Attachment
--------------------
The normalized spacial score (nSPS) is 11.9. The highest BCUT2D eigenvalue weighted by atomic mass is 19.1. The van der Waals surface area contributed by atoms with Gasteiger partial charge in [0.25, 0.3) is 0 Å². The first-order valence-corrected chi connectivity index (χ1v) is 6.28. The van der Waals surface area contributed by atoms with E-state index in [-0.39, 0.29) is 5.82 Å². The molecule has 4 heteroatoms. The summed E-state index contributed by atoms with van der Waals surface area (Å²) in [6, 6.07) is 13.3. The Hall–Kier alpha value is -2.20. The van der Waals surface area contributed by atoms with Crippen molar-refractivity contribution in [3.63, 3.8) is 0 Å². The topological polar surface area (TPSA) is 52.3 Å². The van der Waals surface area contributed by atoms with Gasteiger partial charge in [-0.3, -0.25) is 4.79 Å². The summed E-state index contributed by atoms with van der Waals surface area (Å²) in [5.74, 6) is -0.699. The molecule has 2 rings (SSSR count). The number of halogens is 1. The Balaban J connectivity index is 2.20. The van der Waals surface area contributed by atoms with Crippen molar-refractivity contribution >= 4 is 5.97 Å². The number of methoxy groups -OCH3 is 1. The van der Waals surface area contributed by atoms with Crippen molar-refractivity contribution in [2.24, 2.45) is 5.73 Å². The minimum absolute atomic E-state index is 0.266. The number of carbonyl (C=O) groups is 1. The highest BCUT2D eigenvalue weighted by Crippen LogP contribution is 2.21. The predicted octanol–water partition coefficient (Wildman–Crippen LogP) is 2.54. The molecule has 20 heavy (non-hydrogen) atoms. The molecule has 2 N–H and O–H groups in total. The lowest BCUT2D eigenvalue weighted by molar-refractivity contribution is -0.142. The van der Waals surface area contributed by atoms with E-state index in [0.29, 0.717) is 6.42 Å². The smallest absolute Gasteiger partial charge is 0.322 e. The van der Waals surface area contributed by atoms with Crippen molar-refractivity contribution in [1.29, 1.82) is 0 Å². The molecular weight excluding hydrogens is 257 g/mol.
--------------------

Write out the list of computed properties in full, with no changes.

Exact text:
The normalized spacial score (nSPS) is 11.9. The highest BCUT2D eigenvalue weighted by atomic mass is 19.1. The van der Waals surface area contributed by atoms with Gasteiger partial charge in [0.25, 0.3) is 0 Å². The first-order valence-corrected chi connectivity index (χ1v) is 6.28. The van der Waals surface area contributed by atoms with E-state index in [-0.39, 0.29) is 5.82 Å². The molecule has 4 heteroatoms. The summed E-state index contributed by atoms with van der Waals surface area (Å²) in [6, 6.07) is 13.3. The Hall–Kier alpha value is -2.20. The van der Waals surface area contributed by atoms with Crippen molar-refractivity contribution in [3.63, 3.8) is 0 Å². The topological polar surface area (TPSA) is 52.3 Å². The van der Waals surface area contributed by atoms with Gasteiger partial charge in [-0.3, -0.25) is 4.79 Å². The summed E-state index contributed by atoms with van der Waals surface area (Å²) in [5.74, 6) is -0.699. The molecule has 2 rings (SSSR count). The number of halogens is 1. The Balaban J connectivity index is 2.20. The van der Waals surface area contributed by atoms with Crippen molar-refractivity contribution >= 4 is 5.97 Å². The number of methoxy groups -OCH3 is 1. The van der Waals surface area contributed by atoms with Crippen molar-refractivity contribution in [2.24, 2.45) is 5.73 Å². The minimum absolute atomic E-state index is 0.266. The number of carbonyl (C=O) groups is 1. The highest BCUT2D eigenvalue weighted by Crippen LogP contribution is 2.21. The predicted octanol–water partition coefficient (Wildman–Crippen LogP) is 2.54. The molecule has 20 heavy (non-hydrogen) atoms. The molecule has 2 N–H and O–H groups in total. The lowest BCUT2D eigenvalue weighted by molar-refractivity contribution is -0.142. The van der Waals surface area contributed by atoms with E-state index in [0.29, 0.717) is 6.42 Å². The smallest absolute Gasteiger partial charge is 0.322 e. The van der Waals surface area contributed by atoms with Crippen molar-refractivity contribution in [1.29, 1.82) is 0 Å². The molecular weight excluding hydrogens is 257 g/mol.